Some distribution grids are currently experiencing problems with voltage quality, and there is every reason to believe that these issues will become even more pressing as the electrification of society progresses.
This is the premise behind Lyse Elnett’s pilot project that, among other things, is conducting tests to identify optimum voltage regulation parameters in relation to grid load.
The project will focus on aspects such as response times to voltage variations, power losses and battery system efficiency.
Anxious this winter
The battery system is located in Ims in Sandnes, and was put into operation in August this year.
“We haven’t seen very many cost-benefit analyses yet, but we can see that the battery is working”, says Serigstad. “It doesn’t have the same speed of response that we’re looking for, but it is helping to keep the voltage stable. It is also important for us to see how the system works in full operation, and to monitor its stability and maintenance needs”, she says. Serigstad is anxious to see how the battery will perform during the winter when the load on the grid will be higher.
In brief, the battery system is installed in a small 230V overhead grid that supplies low voltage at certain periods. The system is made up of an outdoor battery housing containing four battery modules, three inverters and an intermediate transformer.
The battery can store 19.6 kWh and has an installed capacity of 18 kW. It is connected to the overhead line via a connection box. The box contains an automatic voltmeter that controls the flow of energy in and out of the grid, as well as an Elspec power quality meter.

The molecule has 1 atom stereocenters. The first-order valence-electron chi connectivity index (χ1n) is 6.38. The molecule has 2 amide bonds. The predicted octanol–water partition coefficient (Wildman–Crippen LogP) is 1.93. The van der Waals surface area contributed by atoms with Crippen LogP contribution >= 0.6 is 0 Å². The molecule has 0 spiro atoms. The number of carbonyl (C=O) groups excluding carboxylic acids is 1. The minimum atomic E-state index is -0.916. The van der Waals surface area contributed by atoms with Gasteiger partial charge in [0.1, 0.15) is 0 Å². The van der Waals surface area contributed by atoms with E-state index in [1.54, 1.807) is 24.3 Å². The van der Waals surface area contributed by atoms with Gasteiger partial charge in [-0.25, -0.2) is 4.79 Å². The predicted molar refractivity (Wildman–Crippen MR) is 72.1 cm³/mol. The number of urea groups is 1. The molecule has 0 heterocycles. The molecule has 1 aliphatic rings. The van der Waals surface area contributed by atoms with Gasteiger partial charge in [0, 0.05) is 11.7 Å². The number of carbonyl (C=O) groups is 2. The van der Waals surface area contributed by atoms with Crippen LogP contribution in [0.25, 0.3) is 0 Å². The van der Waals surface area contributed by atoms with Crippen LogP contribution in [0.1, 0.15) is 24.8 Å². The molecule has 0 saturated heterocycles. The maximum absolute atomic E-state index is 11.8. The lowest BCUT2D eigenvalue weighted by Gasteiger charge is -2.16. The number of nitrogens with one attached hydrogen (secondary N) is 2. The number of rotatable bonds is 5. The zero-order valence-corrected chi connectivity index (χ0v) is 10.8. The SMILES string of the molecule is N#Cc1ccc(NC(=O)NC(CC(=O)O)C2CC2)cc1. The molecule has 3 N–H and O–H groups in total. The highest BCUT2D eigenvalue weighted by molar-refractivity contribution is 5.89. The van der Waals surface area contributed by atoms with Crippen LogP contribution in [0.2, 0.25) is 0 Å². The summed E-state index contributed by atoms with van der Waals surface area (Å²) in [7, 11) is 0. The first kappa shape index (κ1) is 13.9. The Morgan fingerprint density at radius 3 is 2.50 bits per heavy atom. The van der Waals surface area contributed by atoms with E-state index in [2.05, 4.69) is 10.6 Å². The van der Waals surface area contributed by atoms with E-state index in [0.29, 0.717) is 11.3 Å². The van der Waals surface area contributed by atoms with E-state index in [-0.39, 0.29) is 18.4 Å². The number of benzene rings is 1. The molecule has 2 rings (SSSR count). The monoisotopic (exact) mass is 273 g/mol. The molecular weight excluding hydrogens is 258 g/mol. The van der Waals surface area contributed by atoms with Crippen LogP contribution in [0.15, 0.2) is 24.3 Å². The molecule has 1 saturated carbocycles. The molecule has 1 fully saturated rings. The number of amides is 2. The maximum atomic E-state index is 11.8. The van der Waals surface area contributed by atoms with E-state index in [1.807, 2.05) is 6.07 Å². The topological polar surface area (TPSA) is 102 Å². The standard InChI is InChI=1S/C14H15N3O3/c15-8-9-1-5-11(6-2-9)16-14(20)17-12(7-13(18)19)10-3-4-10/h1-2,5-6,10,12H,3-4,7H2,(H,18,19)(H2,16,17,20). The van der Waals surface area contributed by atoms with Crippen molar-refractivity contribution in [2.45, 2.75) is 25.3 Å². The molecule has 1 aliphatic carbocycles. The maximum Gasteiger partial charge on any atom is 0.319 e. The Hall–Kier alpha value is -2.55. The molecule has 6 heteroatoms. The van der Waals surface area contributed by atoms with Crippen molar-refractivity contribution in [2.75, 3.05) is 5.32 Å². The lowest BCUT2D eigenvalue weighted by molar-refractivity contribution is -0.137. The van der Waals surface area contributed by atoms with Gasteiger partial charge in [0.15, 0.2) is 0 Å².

“This provides us with the detailed measurements that we will use to analyse voltage quality and assess the efficiency of the system. Charging and discharging are regulated by the voltage level in such a way that the battery feeds power into the grid when voltage falls below a predefined level, and is then charged up when the voltage exceeds a predetermined upper threshold”, says Serigstad.
Benefits of batteries
Batteries have been increasing in popularity in recent years. The benefits are that they are mobile and have a multitude of different applications. This means that they can be installed precisely where they are needed. Serigstad believes that many battery systems will be installed in the grid in the years to come.
“We’re only looking into voltage support services as part of our project”, she says. “But the increase in electric vehicles on our roads will provide new opportunities because they can function as battery packs – feeding energy into the grid when they are parked, and charging up when demand is less great. It is likely that we will be seeing more of this in the future”, says Serigstad.
“But is it currently profitable to install batteries to provide voltage support today?
“We could improve voltage quality in our project much more cheaply”, she says. “The battery itself forms only part of the cost. Additional costs are linked to such aspects as adaptation of the grid, finding a suitable location to install the system end entering into contracts with landowners.